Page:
"So it's not really very scientific. They are personal songs, but they're not specific. They're human things and snapshots from both mine and other peoples' lives. At times it is tricky laying things down because there ARE specifics, yeah, but I try hard not to think about the repercussions from certain lines or whatever. It's more important to ensure what I'm saying is something all listeners can relate to on some level."
We were saying the album was beats-free, which it is in the traditional sense. Yet there are cool percussion tracks, often involving found sounds, such as kids' toys and so on...
"I like that aspect of the record," Adem acknowledges.
"We have a motto with Fridge, saying: "Limitation breeds creativity", which I've tried to utilise here also. I mean, I had the idea of using no real drums very ealy on, so it was a massive compromise initially just to use a hi-hat on "These Are Your Friends" for instance, because that song was begging for a drum kit."
"I'm please with what I did use, though," he continues after a pause.
"What did get used helps keeps the songs ticking over. I mean the sounds are things like me going around hitting a pillow with a stick and so on, using stuff that's just lying around. I suppose it's a fundamental thing that people only think you can get sounds form instruments, whereas any object can give you an interesting sound. That's one thing you need to understand and work with."
Another one I like a lot is "Cut." With the harmonium, little slide guitar bit and the waltz-like tempo it reminds me a little of James Yorkston's "Moving Up Country" album. Presumably you're familiar with him as you share a label (Domino)?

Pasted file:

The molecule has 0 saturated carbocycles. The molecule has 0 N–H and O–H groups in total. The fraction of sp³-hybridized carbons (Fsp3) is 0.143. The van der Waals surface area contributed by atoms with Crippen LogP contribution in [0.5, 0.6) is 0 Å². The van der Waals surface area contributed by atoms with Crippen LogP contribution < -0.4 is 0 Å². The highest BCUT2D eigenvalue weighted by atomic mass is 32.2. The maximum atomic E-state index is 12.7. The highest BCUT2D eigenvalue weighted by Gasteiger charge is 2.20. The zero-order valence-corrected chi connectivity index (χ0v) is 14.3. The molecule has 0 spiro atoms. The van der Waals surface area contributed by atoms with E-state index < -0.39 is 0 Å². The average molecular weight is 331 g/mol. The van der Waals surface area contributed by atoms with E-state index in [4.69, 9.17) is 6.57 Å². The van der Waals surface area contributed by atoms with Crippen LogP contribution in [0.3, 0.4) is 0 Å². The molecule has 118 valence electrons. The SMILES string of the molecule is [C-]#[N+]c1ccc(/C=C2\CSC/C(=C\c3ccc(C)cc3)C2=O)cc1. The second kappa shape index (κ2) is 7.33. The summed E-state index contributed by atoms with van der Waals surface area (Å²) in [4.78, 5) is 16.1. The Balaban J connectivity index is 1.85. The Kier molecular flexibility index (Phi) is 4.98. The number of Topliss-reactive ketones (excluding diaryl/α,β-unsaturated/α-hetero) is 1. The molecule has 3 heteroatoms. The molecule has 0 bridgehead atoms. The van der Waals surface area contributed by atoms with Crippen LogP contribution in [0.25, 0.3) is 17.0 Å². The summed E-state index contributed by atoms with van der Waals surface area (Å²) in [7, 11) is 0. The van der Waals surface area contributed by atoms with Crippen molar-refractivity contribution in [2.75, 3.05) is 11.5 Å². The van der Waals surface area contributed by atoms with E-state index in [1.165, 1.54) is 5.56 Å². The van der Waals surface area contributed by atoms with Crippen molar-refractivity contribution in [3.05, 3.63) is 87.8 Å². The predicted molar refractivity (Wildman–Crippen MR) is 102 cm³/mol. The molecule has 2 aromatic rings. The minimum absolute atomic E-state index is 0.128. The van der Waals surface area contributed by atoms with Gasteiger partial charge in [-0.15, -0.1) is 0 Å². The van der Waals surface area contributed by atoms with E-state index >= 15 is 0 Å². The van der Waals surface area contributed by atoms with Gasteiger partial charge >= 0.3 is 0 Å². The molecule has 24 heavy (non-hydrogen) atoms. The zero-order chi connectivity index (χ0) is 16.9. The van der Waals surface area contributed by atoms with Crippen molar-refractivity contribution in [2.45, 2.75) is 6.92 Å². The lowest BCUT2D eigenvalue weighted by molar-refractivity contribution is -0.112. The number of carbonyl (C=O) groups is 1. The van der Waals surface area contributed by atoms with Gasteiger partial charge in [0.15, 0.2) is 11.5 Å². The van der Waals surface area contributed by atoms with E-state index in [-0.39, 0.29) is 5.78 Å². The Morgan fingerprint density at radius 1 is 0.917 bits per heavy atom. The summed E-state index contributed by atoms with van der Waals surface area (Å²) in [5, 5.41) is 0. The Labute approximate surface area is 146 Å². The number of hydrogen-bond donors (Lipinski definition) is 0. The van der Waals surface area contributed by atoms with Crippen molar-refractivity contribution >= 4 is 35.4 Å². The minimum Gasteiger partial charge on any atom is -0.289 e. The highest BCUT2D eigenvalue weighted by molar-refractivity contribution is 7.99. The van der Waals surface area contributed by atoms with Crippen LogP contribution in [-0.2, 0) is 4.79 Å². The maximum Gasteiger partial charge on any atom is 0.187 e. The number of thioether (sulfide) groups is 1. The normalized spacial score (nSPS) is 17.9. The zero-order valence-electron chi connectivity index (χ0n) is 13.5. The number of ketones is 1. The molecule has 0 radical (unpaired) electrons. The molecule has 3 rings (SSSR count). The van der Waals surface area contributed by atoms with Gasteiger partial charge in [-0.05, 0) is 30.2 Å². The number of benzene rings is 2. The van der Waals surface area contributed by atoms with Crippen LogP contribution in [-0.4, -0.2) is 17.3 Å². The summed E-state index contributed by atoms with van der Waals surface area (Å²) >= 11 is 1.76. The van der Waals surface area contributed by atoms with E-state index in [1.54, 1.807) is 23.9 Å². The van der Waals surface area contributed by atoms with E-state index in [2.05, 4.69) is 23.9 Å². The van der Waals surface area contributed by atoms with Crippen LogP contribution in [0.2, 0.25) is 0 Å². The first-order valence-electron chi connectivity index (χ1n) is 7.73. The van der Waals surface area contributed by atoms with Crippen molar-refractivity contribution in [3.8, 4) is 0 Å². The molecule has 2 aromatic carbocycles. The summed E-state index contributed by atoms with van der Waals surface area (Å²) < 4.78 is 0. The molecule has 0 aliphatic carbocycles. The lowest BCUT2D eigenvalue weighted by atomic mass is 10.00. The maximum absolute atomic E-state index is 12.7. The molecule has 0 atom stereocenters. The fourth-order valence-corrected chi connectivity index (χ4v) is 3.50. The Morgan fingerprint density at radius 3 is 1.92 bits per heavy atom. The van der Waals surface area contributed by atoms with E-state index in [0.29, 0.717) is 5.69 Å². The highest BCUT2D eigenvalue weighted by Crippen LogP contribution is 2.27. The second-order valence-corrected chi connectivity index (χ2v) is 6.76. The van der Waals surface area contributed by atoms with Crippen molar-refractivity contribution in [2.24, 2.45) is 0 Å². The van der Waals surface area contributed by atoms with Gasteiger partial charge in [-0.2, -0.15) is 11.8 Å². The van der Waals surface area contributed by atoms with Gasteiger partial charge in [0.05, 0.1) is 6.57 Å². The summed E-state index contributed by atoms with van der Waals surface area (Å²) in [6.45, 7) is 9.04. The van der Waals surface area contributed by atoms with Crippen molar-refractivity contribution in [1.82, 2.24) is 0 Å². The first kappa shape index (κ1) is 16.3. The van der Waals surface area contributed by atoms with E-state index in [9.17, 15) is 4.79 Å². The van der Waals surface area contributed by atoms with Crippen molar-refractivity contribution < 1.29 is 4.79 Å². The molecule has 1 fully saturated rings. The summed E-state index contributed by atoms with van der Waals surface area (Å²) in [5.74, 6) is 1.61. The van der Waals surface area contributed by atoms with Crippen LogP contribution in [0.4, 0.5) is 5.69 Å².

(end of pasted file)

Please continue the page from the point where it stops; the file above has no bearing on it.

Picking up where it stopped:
"Yes, very much so," Adem confirms.
"Funnily enough, though, I think my song "Ringing In My Ear" is closer to his style...not lyrically, but the way I play guitar on it is similar. It's quite like some of the Fence Records things. "Cut" was hard to record because it's he only song on the record where I'm actually strumming the guitar throughout and it didn't seem to fit with the record stylistically to begin with. I had to work with it a lot, but it was worth the effort. It's now a favourite of mine."
OK, well obviously this is a record very much about and made by Adem alone, but did Kieran and Sam influence the record in any way?
"Kieran and Sam were my musical upbringing, so at a roots level, they stood me in good stead, even though they don't actually play on the album. So their role was more spiritual. Keiran helped me with the mixing too. He's a crucial sounding board for me because I'm actually deaf in my left ear and he's so imprtant as I can't always tell if something's off in one direction or another. I've learnt to mix, but it's a hard task for me."
Talking of the other boys in Fridge, I hear rumours of a new Fridge album before the year's out. Any truth in that one?
"Yeah, we're about half way through it," Adem confirms.